The bill also requires retailers to label violent and sexually explicit video games, similar to the “Parental Advisory” label found on music CDs, and to post signs explaining the video game rating system.   A retailer’s failure to properly label games or place proper signs is punishable by a $1,000 fine for the first three violations and a $5,000 fine for every subsequent violation.
In December, Governor Blagojevich launched a website for parents, www.safegamesIllinois.org, where they can learn about the effects of violent and sexually explicit video games, report inappropriate video games, and report Illinois retailers that are selling such games to minors. 
The Governor also created the Safe Games Illinois Task Force to gather information on the impact of violent and sexually explicit video games, develop strategies for parents, and give recommendations to the Governor.  The Task Force includes a Parents Advisory Committee, made up of parents from across Illinois, which identifies areas of concern regarding violent and sexually explicit video games in their communities and advises both the Governor and the Task Force. 
Various studies demonstrate the negative impact playing violent and sexually explicit video games has on minors.  One such study, completed in 2003 by four experts, including Task Force member Douglas Gentile from the National Institute on Media and the Family, concluded that adolescents who expose themselves to greater amounts of video game violence were more hostile, reported getting into arguments with teachers more frequently, were more likely to be involved in physical fights, and performed more poorly in school.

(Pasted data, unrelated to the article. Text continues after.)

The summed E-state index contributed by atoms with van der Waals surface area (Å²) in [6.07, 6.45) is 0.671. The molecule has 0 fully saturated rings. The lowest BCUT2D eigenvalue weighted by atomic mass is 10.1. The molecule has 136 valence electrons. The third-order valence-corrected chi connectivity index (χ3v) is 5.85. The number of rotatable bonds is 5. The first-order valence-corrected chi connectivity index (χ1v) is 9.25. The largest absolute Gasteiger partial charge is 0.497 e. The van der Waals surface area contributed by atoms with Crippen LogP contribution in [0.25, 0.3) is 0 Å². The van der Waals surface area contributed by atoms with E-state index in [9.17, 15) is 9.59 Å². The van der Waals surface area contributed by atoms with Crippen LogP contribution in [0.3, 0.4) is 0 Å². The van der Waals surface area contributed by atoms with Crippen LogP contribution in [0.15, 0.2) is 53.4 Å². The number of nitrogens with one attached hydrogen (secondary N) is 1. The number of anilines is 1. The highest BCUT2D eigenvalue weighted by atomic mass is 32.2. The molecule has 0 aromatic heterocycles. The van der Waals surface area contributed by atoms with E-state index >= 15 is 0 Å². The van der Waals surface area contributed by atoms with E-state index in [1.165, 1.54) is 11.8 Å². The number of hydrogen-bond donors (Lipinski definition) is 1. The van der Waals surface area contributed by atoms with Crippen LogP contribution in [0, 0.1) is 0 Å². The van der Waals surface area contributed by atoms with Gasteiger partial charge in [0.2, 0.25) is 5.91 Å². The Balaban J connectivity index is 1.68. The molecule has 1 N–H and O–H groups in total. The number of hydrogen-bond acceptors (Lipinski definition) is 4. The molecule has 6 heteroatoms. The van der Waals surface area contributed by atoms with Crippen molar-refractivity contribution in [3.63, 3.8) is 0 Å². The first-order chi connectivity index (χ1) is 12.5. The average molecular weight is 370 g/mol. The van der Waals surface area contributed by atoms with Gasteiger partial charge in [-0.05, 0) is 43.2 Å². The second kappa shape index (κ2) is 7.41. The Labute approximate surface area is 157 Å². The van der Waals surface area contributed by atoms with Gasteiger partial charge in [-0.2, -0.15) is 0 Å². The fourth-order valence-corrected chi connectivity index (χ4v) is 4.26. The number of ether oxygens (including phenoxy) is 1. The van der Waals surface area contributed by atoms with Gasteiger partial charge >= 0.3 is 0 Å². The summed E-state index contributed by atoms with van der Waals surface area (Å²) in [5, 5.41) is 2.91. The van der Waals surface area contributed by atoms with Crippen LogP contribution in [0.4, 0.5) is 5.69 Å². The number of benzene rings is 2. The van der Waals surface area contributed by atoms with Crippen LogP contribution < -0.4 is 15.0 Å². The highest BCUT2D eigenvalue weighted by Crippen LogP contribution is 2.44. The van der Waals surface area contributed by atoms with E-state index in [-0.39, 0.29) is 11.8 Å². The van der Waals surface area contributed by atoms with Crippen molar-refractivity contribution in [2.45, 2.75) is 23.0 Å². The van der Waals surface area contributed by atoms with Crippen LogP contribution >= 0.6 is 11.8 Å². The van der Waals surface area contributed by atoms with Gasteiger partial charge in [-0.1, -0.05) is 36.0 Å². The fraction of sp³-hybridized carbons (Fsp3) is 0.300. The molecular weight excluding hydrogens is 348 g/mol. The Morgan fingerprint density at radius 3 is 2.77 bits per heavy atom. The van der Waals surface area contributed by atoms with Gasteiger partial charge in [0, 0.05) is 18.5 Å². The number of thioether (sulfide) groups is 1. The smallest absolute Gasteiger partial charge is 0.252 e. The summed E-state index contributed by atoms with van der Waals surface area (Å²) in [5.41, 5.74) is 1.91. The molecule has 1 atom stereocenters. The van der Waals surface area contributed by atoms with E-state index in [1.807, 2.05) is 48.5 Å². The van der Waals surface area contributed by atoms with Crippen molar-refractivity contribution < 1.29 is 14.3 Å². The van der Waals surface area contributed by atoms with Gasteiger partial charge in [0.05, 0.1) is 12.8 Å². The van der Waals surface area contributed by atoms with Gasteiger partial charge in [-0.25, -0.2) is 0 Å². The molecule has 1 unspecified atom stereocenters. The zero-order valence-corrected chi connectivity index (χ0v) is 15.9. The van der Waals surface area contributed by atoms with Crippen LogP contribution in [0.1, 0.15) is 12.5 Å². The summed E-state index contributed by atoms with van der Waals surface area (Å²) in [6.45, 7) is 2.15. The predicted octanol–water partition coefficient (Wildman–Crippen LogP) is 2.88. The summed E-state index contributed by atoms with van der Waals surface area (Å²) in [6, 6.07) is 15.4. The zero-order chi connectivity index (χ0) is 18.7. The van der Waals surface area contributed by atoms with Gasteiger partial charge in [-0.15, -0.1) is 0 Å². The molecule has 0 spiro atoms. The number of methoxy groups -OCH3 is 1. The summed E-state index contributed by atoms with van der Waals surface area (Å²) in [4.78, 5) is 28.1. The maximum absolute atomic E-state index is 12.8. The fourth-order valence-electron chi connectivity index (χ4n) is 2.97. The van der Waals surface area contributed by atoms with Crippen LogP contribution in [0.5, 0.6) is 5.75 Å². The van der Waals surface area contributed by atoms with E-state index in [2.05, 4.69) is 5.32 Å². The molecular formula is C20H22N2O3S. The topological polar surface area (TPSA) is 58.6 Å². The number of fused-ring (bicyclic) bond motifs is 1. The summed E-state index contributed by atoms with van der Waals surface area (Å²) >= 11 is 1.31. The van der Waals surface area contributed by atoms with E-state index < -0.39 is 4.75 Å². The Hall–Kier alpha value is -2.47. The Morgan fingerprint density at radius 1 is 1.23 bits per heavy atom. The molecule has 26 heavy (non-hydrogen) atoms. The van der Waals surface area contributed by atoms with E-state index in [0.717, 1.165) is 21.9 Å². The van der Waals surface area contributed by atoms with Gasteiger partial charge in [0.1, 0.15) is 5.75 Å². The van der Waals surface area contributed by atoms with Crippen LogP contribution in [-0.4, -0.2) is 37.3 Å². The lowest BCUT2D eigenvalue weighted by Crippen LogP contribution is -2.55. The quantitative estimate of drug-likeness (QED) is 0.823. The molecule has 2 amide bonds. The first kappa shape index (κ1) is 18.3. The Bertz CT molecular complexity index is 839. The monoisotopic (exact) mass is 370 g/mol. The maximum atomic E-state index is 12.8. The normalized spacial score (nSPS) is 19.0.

The National Institute of Media and the Family recently found that 92 percent of all children ages 2 to 17 play video games, and the average child spends 9 hours each week playing them. The Institute also found that 87 percent of pre-teen and teenage boys play games rated “M” for Mature by the Entertainment Software Ratings Board.  M-rated games often contain realistic depictions of human injury and death, mutilation of body parts, rape, sex, profanity and drug, alcohol and tobacco consumption.  
Even though mature games are labeled with the Entertainment Software Ratings Board’s “M” rating, there are no legal mechanisms in place preventing children from buying them.  Unlike the motion picture industry, the video game industry has not developed an effective self-regulation system that keeps adult material out of the hands of minors.  In 2003, the Federal Trade Commission found that 69 percent of teenagers were able to purchase M-rated video games – giving them easy access to images many adults would consider offensive.  The FTC also found that not only are minors easily purchasing violent and sexually explicit games, 10 of the 11 companies it studied produced at least one marketing document specifically targeting boys under 17 for a violent, M-rated game.  An independent investigation by the Illinois State Crime Commission found that a 15-year-old boy could purchase “Mature” rated video games (recommended for children 17 and older) at 11 of the 15 stores he visited.